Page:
I tend to be very picky about humor in drama. To much can turn something into farce. Doctor Who usually tows the line adeptly but has definitely had some misses on that score. I am happy to say that despite some very over the top humor, especially with the car, that it all felt right somehow. Maybe it's the fact that I always saw Steven as more of a comedic character. Maybe it's because this is so close to A Feast for Steven. Maybe it's because his delivery of the event is so dry. Maybe it's because I can rationalize it as Steven being given to hyperbole. In any event that scene left me with tears in my eyes. I could also imagine him goofing up with the skeleton and looking dumb when he had to shove the thing into his bag.
The subject matter is interesting. To personify the suffragette movement with an alien misandrist is a brave choice to say the least and I wonder what kind of message Jacqueline Rayner was trying to send with it. Still, I felt that she was fair in her portrayal of the period and showed that man-hating is self defeating and that both sides were guilty of wrong doing. I will say that the ties to Galaxy Four and the Drahvins seemed a little tacked on. Although we only see the Drahvins once they never showed any signs of psionic powers and it seems odd to me that not one member of the TARDIS crew wouldn't have said..."waitaminute, keeping men as slaves, clones for menial work, the fourth galaxy, this is the same race that Pilty was from". A true historical drama may have been a little harder hitting like some other reviewers have commented but I think that the story as it was told did make sure to give plenty of drama and humor and some interest to help keep our attention throughout the four episodes.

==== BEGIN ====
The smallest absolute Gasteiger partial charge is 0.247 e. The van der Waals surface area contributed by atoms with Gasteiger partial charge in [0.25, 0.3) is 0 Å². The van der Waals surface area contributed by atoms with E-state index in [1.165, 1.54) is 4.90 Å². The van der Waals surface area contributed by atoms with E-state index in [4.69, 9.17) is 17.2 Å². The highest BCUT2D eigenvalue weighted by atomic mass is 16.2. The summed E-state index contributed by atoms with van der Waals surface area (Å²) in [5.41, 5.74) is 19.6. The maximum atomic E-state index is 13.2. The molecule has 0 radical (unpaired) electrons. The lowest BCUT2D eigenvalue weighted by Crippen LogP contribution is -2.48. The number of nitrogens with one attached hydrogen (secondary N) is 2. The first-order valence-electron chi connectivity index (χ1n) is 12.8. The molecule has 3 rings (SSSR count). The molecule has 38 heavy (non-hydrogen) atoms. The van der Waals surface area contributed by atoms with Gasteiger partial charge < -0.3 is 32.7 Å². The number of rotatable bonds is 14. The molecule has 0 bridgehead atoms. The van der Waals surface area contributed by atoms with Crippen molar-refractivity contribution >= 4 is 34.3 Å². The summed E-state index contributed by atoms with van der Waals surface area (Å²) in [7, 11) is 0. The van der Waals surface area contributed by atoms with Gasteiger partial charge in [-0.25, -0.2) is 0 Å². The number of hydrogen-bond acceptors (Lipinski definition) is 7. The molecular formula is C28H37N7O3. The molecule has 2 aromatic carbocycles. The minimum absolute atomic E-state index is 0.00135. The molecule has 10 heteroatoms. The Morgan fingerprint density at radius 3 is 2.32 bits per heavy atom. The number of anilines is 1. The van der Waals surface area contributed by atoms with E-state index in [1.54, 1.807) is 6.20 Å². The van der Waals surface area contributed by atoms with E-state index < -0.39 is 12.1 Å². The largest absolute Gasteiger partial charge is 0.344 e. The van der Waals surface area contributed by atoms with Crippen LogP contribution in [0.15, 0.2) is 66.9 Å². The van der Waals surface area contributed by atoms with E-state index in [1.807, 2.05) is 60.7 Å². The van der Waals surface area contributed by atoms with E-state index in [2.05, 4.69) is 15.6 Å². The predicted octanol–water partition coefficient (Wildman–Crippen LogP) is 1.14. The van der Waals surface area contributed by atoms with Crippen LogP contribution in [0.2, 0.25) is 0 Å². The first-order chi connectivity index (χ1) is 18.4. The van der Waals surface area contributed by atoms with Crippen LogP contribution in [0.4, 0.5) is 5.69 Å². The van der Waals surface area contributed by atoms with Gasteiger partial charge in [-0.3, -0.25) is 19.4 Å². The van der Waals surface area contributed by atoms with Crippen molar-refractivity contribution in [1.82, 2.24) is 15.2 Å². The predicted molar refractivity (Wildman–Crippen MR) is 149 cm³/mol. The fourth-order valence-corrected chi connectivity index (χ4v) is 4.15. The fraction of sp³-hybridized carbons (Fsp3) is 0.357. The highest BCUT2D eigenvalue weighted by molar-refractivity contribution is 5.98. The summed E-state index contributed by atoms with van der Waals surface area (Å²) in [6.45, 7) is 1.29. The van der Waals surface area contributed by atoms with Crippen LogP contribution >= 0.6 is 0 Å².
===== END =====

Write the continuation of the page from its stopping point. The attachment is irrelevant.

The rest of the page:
One final thought, the Doctor is in rare form here and shows how effective that the Companion Chronicles can be even if we don't have the Doctor actually telling us his thoughts. I was already aware of the story of Piltdown Man so I knew exactly what the Doctor was thinking once the skull fragments were taken. I love the delight that he takes in the petty theft as well the subterfuge. There's just something so endearing about Hartnell's grumpy grandfather whose happiest when he's getting into petty mischief.